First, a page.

● What resources do they need? (80 words)

Reference 1

Interviewer: Okay. What does your town need from outside resources right now? 

Amanda: We’re… we’re an interesting town because we are brand new. You know, we… we need expertise on things like, you know, town accounting and budgeting and planning and zoning and like, you know, creating a master plan for the town. So, we’re in a position where we actually probably need things that other towns already have in place. So, yeah, outside, you know, consulting is something that we really need, which… which we’re definitely trying to do and get creative with it. I think that’s one of our mitigation strategies is working with like volunteers and foundations and stuff to try to pay for things like… like a bike path and things like that.

Reference 2

Interviewer:  14:28

That’s wonderful. What is your town need from outside sources right now? Do you feel like you need any outside sources, or help or any outside sources?

Interviewee:  14:43

 I’m sure we do. We are we are always looking for help from the outside in forms of grants and things like that. So financially for projects and stuff. We’ll continue to do that. It’s nice to have the expert of people who have more of a financial expertise or more of that kind of knowledge to come in and work with us. To help us to help us get through experts on finally, like load documents properly and things like that, just so that’s always nice. You know, sometimes it’s just nice to have a fresh pair of eyes to bring in some new situate or new examples and things like that of how things could be done a little differently as well. I know that we are still relying on food banks and things like that to help get out food supplies, things like that to our board meetings, members of the community and that’s always helpful. So items like that. 

Interviewee:  15:45

 I think maybe more outside testing might be helpful too. Especially as things seem to be ramping up again a little bit and be nice to have some more outside push to get some more testing and things like that down here so we can make sure that we isolate people waiting to be isolated. 

Reference 3

Speaker 1: What does your town need from outside sources right now?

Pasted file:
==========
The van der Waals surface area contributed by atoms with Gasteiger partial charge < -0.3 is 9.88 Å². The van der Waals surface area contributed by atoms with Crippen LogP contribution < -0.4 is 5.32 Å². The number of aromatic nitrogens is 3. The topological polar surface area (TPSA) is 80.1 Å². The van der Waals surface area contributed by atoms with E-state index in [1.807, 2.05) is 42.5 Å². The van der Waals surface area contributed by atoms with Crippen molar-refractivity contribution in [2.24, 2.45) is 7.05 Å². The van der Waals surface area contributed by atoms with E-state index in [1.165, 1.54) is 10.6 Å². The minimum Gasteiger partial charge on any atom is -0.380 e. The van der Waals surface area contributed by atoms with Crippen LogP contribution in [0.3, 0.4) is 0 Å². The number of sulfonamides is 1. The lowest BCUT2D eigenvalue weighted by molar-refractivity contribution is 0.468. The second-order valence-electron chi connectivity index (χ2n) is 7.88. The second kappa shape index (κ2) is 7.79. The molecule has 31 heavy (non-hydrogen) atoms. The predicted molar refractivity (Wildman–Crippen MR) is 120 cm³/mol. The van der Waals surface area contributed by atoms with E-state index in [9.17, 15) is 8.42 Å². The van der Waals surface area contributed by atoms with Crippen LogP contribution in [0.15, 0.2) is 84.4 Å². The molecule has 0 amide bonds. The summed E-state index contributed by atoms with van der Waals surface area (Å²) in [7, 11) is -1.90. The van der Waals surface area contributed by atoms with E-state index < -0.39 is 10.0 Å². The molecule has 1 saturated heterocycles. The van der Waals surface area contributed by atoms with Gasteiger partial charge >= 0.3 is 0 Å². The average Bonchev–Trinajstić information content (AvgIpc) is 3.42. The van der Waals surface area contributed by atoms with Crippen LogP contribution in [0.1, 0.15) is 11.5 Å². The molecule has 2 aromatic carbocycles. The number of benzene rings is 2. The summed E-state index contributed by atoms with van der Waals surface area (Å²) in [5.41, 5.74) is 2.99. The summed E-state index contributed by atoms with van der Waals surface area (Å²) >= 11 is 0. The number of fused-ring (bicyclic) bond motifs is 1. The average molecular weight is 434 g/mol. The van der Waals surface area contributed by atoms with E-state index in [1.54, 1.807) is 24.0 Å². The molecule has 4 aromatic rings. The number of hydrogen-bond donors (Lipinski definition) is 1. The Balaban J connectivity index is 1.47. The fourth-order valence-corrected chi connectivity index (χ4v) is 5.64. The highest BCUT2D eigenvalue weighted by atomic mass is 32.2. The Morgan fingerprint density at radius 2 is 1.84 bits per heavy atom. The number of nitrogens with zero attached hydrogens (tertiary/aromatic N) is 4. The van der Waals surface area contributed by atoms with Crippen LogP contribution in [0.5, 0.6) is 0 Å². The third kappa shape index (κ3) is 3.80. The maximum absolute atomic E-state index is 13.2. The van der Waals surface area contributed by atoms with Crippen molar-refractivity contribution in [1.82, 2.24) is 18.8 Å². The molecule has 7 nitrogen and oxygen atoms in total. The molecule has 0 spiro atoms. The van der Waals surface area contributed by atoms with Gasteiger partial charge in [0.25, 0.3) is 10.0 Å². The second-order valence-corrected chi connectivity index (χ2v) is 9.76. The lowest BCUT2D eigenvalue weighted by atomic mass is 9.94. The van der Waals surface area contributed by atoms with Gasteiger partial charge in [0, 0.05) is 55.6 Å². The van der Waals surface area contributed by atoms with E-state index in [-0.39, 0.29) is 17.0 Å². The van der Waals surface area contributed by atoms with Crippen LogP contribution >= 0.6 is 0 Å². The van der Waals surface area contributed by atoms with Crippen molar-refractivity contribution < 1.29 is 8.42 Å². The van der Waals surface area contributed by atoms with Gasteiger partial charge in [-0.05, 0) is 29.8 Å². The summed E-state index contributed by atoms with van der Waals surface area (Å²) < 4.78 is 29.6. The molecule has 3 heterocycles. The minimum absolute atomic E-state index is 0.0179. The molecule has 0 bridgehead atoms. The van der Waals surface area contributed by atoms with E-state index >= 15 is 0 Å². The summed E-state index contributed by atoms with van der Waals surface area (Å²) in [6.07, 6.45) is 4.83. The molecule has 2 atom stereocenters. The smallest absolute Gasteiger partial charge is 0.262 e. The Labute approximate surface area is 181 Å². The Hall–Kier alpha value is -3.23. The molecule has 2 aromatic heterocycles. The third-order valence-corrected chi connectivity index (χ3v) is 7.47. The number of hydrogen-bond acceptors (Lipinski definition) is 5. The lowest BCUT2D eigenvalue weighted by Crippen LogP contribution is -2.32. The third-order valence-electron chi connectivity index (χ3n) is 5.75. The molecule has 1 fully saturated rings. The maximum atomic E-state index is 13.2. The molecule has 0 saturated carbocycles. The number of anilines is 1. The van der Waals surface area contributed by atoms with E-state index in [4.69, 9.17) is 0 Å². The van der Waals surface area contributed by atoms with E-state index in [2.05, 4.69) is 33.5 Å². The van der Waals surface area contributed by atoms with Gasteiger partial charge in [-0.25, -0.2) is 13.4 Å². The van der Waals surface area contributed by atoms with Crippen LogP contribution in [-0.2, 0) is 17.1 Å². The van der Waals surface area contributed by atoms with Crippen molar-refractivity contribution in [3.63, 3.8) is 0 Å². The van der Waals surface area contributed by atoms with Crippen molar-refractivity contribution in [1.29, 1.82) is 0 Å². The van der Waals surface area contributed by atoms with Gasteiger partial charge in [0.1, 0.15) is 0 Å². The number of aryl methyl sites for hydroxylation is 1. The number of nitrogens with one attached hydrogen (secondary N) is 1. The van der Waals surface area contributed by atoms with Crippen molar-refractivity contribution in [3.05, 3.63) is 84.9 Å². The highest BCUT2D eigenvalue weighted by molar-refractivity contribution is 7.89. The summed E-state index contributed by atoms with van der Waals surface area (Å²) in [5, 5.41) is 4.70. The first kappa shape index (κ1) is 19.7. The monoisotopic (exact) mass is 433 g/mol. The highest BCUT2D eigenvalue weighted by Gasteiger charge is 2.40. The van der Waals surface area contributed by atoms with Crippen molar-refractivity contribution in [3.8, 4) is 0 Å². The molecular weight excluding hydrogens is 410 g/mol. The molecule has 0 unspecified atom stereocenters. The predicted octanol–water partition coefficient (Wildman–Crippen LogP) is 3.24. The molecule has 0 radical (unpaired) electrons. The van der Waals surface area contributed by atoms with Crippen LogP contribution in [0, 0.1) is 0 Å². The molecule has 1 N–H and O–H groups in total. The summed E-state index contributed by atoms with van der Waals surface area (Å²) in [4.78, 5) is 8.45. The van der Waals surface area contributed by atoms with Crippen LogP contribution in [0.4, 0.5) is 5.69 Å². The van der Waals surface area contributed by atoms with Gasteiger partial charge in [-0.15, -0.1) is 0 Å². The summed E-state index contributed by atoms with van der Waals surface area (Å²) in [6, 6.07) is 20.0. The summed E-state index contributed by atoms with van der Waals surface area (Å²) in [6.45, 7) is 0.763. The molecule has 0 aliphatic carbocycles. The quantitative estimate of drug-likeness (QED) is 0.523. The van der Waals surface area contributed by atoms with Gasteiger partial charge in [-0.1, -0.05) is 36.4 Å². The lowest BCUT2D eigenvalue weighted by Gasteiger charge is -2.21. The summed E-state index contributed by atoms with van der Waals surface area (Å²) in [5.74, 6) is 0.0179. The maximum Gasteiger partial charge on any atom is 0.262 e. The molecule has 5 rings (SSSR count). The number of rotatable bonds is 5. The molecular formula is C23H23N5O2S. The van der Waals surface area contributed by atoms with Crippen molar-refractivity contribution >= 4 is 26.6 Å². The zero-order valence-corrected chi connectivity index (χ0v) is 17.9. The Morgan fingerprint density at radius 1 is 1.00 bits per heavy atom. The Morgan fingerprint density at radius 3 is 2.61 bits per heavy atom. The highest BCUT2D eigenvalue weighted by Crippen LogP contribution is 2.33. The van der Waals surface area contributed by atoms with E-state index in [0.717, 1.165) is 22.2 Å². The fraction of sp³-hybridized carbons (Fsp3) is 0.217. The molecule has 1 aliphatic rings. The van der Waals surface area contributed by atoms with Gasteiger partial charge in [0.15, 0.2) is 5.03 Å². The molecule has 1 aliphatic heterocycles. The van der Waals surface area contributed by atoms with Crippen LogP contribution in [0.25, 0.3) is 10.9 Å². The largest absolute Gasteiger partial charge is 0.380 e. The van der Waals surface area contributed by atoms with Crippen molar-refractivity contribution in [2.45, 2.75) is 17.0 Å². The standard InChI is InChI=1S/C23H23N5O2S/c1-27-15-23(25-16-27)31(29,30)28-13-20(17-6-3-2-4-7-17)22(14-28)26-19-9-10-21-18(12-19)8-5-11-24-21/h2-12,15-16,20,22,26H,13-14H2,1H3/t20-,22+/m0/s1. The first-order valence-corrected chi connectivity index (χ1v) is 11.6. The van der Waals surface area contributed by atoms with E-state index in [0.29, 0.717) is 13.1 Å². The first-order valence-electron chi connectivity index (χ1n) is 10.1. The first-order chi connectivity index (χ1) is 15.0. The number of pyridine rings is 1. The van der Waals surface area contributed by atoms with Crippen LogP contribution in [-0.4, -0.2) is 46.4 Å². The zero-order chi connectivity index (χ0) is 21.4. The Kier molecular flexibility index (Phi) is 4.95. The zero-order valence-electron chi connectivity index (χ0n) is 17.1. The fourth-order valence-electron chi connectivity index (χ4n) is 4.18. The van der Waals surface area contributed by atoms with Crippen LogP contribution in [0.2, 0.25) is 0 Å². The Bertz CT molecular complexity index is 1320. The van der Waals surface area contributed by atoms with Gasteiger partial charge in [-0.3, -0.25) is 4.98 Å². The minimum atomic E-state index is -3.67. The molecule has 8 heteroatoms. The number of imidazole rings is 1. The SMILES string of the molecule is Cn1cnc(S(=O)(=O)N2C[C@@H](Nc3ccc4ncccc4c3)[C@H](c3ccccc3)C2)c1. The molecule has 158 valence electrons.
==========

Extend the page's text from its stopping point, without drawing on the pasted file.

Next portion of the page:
Speaker 2: Well I think we need respectful visitation because our community is slowly opening. We do need that support to try to like get through the season. Because really

● Have state policies helped or hindered your community? (80 words)

Reference 1

Interviewer: How do you feel the county, State, and/or federal COVID policies have helped or hindered your community?

Amanda: I don’t know if you’ve been hearing about this from other communities, but there’s been quite a struggle between local county and State control that we’ve really seen played out in Bluff with… with Bluff to be a really respectful neighbor to Navajo Nation and to the Ute Mountain, Ute community which also had pretty like early on had imposed restrictions on travel and things. We, as a community have… have been trying to stay in like the red and orange zone for COVID, and we have seldom had county support on that. And several times, the County Public Health Department has actually gone against our wishes for what classification we’d like and have gone to straight to the Governor and asked for us to be yellow. So, I haven’t seen a lot of… I haven’t seen support for like locally-generated policy if it conflicts with the county or the… or the State-level policy, or national policy. 

Interviewer: Okay. Has that been difficult as you get more tourism starting to happen right now?

Amanda: Yes, exactly. That… that was why we particularly wanted to stay in the orange or red zone is because we were seeing a lot of tourists come over here, especially once the county reopened, I think in early May is when like public lands camping was opened again. A lot of people were coming through and there weren’t restrooms available in town. And so, people were just like going to the bathroom anywhere on the side of the road, and people were coming without masks. And so, we wanted to enforce certain measures, but didn’t have the county and State support to do that.